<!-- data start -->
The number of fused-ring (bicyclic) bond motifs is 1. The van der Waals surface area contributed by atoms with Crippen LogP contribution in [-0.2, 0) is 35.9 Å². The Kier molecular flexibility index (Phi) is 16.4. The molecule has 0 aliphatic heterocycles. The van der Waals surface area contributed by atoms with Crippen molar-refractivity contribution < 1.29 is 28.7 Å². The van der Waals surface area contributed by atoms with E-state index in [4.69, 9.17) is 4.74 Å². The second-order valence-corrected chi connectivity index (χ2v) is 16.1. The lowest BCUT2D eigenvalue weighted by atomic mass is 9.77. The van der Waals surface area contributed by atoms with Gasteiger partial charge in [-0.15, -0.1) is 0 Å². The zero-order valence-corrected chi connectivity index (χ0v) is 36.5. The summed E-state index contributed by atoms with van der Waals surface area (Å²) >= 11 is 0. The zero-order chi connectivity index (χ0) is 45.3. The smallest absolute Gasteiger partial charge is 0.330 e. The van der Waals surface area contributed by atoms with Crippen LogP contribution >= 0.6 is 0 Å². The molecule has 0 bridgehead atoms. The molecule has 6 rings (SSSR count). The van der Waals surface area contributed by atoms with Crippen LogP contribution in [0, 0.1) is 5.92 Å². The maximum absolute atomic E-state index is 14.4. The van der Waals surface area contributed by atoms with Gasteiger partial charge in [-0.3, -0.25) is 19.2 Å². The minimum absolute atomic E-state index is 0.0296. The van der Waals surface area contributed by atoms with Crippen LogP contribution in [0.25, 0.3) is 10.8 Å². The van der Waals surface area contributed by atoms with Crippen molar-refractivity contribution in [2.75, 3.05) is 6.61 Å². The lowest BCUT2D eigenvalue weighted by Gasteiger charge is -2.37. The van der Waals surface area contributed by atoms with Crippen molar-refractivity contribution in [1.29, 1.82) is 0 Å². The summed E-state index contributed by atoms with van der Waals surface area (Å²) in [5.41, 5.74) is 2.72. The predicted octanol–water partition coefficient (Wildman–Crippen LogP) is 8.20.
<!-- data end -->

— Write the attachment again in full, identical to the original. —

The number of fused-ring (bicyclic) bond motifs is 1. The van der Waals surface area contributed by atoms with Crippen LogP contribution in [-0.2, 0) is 35.9 Å². The Kier molecular flexibility index (Phi) is 16.4. The molecule has 0 aliphatic heterocycles. The van der Waals surface area contributed by atoms with Crippen molar-refractivity contribution < 1.29 is 28.7 Å². The van der Waals surface area contributed by atoms with E-state index in [4.69, 9.17) is 4.74 Å². The second-order valence-corrected chi connectivity index (χ2v) is 16.1. The lowest BCUT2D eigenvalue weighted by atomic mass is 9.77. The van der Waals surface area contributed by atoms with Gasteiger partial charge in [-0.15, -0.1) is 0 Å². The zero-order valence-corrected chi connectivity index (χ0v) is 36.5. The summed E-state index contributed by atoms with van der Waals surface area (Å²) >= 11 is 0. The zero-order chi connectivity index (χ0) is 45.3. The smallest absolute Gasteiger partial charge is 0.330 e. The van der Waals surface area contributed by atoms with Crippen LogP contribution >= 0.6 is 0 Å². The molecule has 0 bridgehead atoms. The molecule has 6 rings (SSSR count). The van der Waals surface area contributed by atoms with Crippen LogP contribution in [0, 0.1) is 5.92 Å². The maximum absolute atomic E-state index is 14.4. The van der Waals surface area contributed by atoms with Gasteiger partial charge in [-0.3, -0.25) is 19.2 Å². The minimum absolute atomic E-state index is 0.0296. The van der Waals surface area contributed by atoms with Crippen LogP contribution in [0.25, 0.3) is 10.8 Å². The van der Waals surface area contributed by atoms with Crippen molar-refractivity contribution in [2.75, 3.05) is 6.61 Å². The lowest BCUT2D eigenvalue weighted by Gasteiger charge is -2.37. The van der Waals surface area contributed by atoms with Crippen molar-refractivity contribution in [1.29, 1.82) is 0 Å². The summed E-state index contributed by atoms with van der Waals surface area (Å²) in [5.41, 5.74) is 2.72. The predicted octanol–water partition coefficient (Wildman–Crippen LogP) is 8.20.